In a videoconference linking him by satellite to a group of soldiers in Iraq, President Bush sought and won their assurances on Thursday that Iraqi forces are up to the job of helping American troops provide security for the voting there this weekend.
The event, stage-managed for television, came across as carefully scripted and a bit awkward, despite attempts to prepare the soldiers for what they would be asked and to give them time to think through their answers, New York Times reports.
"How are they doing?" Mr. Bush asked one of the officers about the Iraqi security forces. "I mean, give us an assessment. One of the things, Captain, that people in America want to know is, one, do the Iraqis want to fight, and are they capable of fighting?"
Capt. Steven Pratt answered that "the Iraqi Army and police services, along with coalition support, have conducted many and multiple exercises and rehearsals." He called their cooperation and communication "impressive."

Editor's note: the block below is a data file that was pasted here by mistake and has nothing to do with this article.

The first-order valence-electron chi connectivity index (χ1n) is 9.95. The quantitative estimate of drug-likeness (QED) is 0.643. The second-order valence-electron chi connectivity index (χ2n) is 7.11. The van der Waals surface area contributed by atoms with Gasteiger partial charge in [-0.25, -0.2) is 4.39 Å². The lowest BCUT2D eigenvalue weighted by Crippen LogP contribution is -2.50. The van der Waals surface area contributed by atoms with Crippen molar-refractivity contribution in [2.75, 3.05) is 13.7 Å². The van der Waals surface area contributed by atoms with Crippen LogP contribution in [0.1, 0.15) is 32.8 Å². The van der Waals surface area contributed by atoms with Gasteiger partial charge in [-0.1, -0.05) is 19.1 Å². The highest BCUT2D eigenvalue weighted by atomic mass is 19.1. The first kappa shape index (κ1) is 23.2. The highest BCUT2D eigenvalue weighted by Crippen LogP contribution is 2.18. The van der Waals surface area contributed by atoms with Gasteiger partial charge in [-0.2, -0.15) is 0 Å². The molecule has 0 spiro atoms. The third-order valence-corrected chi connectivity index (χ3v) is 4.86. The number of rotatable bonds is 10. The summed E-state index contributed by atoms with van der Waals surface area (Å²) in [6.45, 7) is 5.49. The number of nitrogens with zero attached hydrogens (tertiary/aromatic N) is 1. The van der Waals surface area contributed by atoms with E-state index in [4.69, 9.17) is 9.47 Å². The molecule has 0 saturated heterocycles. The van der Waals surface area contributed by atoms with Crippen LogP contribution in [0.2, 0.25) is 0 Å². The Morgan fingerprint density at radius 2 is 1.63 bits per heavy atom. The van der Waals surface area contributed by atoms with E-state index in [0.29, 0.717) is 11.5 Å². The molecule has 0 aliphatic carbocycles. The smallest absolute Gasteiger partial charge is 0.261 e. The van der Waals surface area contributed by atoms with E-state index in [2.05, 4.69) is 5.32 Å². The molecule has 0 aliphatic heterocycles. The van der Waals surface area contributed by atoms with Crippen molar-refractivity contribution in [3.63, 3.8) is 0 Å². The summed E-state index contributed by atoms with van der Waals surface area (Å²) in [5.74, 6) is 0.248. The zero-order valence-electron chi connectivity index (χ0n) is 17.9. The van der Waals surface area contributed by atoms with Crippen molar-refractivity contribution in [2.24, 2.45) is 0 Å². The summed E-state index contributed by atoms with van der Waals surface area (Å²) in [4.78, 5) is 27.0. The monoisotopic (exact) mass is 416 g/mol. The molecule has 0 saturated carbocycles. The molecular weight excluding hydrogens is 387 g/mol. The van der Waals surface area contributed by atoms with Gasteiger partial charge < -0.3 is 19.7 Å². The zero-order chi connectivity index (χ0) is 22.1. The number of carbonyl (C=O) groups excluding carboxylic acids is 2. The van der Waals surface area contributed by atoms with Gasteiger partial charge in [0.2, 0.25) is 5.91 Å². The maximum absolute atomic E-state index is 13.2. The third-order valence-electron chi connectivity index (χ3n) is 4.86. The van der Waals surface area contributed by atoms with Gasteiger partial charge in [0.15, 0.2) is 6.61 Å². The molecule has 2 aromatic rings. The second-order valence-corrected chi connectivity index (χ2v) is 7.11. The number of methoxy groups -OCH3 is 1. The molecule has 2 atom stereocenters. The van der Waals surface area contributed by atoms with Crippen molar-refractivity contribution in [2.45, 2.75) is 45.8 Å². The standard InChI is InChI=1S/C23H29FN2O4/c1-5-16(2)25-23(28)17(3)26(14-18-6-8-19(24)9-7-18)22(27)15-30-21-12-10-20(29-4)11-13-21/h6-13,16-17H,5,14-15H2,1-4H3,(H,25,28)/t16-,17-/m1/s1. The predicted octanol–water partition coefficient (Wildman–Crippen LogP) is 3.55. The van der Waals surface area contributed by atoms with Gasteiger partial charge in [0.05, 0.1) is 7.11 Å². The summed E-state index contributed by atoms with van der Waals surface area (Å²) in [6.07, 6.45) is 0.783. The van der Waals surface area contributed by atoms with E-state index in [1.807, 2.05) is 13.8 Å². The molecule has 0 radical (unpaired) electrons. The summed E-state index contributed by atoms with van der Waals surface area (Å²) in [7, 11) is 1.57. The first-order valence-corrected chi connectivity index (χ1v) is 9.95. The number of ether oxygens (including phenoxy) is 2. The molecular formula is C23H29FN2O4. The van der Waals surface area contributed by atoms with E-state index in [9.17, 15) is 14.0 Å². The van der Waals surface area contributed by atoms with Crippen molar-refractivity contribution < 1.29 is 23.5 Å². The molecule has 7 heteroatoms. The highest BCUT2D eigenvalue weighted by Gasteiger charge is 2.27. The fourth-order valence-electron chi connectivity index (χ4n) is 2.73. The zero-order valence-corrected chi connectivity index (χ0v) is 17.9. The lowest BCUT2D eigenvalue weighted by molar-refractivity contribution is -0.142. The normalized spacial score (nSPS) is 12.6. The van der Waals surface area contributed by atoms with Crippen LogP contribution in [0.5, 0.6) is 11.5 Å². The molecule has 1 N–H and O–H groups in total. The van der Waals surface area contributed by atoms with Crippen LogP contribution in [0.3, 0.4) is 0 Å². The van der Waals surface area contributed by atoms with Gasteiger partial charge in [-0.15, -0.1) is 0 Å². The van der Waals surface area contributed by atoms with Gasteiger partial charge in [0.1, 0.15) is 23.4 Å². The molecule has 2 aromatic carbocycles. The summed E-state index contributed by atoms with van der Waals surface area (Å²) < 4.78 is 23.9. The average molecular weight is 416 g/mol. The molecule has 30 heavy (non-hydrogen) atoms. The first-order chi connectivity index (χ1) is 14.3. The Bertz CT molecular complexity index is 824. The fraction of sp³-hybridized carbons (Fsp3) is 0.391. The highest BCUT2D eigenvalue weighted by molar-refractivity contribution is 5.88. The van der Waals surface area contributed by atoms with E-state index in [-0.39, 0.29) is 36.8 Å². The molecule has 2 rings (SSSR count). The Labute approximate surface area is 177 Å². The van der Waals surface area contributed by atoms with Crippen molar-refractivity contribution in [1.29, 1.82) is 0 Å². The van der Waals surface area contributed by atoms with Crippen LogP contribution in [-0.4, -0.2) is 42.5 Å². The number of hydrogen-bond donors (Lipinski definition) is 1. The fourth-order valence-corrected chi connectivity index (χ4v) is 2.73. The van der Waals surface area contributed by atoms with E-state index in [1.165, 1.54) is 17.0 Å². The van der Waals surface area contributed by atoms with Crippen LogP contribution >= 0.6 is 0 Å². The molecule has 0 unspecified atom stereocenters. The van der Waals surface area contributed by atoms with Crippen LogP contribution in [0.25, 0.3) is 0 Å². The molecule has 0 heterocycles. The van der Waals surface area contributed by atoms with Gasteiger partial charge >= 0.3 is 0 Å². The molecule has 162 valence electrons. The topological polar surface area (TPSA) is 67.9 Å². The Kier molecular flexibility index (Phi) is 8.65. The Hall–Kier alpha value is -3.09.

Reporters were allowed to observe the Washington side of the exchange in an office building on the White House grounds. There, Allison Barber, an aide to the secretary of defense, discussed the questions in advance with the group of 10 Americans and 1 Iraqi soldier assembled in Tikrit, as they decided who would answer which question.
"The president is looking forward to having just a conversation with you," she told them, according to The Associated Press. She described the subjects he would raise and gave instructions, including a request that water bottles be removed from the picture.
Later, at the White House briefing, Scott McClellan, the press secretary, deflected questions about the choreography, saying reporters who asked about that were getting caught up in "side issues."
"I think what the American people heard was some very important information from our men and women in uniform," he said.
The Investigative Committee of the Russian Federation put the head of the contractor company of Russia's space corporation Roskosmos, Sergei Slastikhin, on international wanted list
"Washington operators of the sanctions machine ought to get acquainted with the history of Russia, to stop the unnecessary fussing," spokesperson for the Foreign Ministry said